A team of scientists have used a field of mathematics to help them uncover cancer genes.
The researchers at Johns Hopkins Medicine and Johns Hopkins Kimmel Cancer Center have applied information theory – a widely known field of mathematics designed to study how information is measured, stored, and shared – to look at genes that impact cancer. They say they have uncovered a likely key genetic culprit in the development of acute lymphoblastic leukaemia (ALL) – the most common form of childhood leukaemia.
The findings have been published in Nature Biomedical Engineering.
Applying information theory
The team used information theory, applying an analysis that relies on strings of zeros and ones — the binary system of symbols common to computer languages and codes — to identify variables or outcomes of a particular process. The scientists focused on a chemical process in cells called DNA methylation, discovered by a founder of the field of cancer epigenetics, Feinberg, in the 1980s, in which certain chemical groups attach to areas of genes that guide genes’ on/off switches. This is now recognised as a way of changing DNA with out altering its code.
Andrew Feinberg, M.D., M.P.H., Bloomberg Distinguished Professor at the Johns Hopkins University School of Medicine, Whiting School of Engineering and Bloomberg School of Public Health, said: “This study demonstrates how a mathematical language of cancer can help us understand how cells are supposed to behave and how alterations in that behaviour affect our health.”
Feinberg and his team say that using information theory to find cancer driver genes may be applicable to a wide variety of cancers and other diseases.
“Most people are familiar with genetic changes to DNA, namely mutations that change the DNA sequence. Those mutations are like the words that make up a sentence, and methylation is like punctuation in a sentence, providing pauses and stops as we read,” said Feinberg.
“We wanted to use this information to identify genes that drive the development of cancer even though their genetic code isn’t mutated,” said Michael Koldobskiy, M.D., Ph.D., paediatric oncologist and assistant professor of oncology at the Johns Hopkins Kimmel Cancer Center, who explained that methylation at a particular gene location is binary — methylation or no methylation — and a system of zeros and ones can represent these differences just as they are used to represent computer codes and instructions.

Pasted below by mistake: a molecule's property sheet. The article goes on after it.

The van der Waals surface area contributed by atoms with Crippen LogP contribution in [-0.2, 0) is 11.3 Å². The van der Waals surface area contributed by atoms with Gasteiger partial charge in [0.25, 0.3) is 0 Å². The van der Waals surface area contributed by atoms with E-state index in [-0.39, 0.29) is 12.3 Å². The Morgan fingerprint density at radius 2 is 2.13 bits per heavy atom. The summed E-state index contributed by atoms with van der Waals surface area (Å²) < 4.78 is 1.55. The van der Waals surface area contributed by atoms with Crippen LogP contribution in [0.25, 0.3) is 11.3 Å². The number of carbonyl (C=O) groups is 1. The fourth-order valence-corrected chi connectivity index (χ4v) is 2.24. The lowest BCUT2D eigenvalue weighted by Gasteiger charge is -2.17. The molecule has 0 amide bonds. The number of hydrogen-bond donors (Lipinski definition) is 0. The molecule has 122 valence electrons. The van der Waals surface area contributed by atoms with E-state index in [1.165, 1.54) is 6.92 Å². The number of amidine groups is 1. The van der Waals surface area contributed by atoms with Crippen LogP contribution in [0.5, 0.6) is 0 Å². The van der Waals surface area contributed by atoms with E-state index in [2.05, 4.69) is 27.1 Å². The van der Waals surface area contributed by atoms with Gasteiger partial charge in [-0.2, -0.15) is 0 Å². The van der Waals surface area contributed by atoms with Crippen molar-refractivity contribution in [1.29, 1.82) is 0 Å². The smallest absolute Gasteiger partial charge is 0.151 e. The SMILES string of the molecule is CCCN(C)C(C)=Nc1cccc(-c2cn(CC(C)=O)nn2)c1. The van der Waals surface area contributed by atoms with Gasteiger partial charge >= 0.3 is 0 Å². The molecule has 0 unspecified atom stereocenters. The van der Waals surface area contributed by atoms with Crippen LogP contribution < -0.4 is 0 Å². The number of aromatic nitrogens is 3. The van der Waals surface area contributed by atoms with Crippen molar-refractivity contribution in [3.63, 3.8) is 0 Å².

For the study, the team analysed DNA extracted from bone marrow samples of 31 children newly diagnosed with ALL at The Johns Hopkins Hospital and Texas Children’s Hospital, sequencing the DNA to determine which genes, across the entire genome, were methylated and which were not.
By assigning zeros and ones to pieces of genetic code that were methylated or unmethylated and using concepts of information theory and computer programs to recognise patterns of methylation, the scientists were able to find regions of the genome that were consistently methylated in patients with leukaemia and those without cancer.
They also saw genome regions in the leukaemia cells that were more randomly methylated, compared with the normal genome, a signal to scientists that those spots may be specifically linked to leukaemia cells. In particular, one gene, called UHRF1, stood out among other gene regions in leukaemia cells that had differences in DNA methylation compared with the normal genome.
“It was a big surprise to find this gene, as its link to prostate and other cancer has been suggested but never identified as a driver of leukaemia,” says Feinberg.
Experiments by the team show that laboratory-grown leukaemia cells lacking activity of the UHRF1 gene cannot self-renew and perpetuate additional leukaemia cells.
“leukaemia cells aim to survive, and the best way to ensure survival is to vary the epigenetics in many genome regions so that no matter what tries to kill the cancer, at least some will survive,” says Koldobskiy.
“This new approach can lead to more rational ways of targeting the alterations that drive this and likely many other forms of cancer.”
The Johns Hopkins team plans to use information theory to analyse methylation patterns in other cancers, and they will determine whether epigenetic alterations in URFH1 are linked to treatment resistance and disease progression in patients with childhood leukaemia.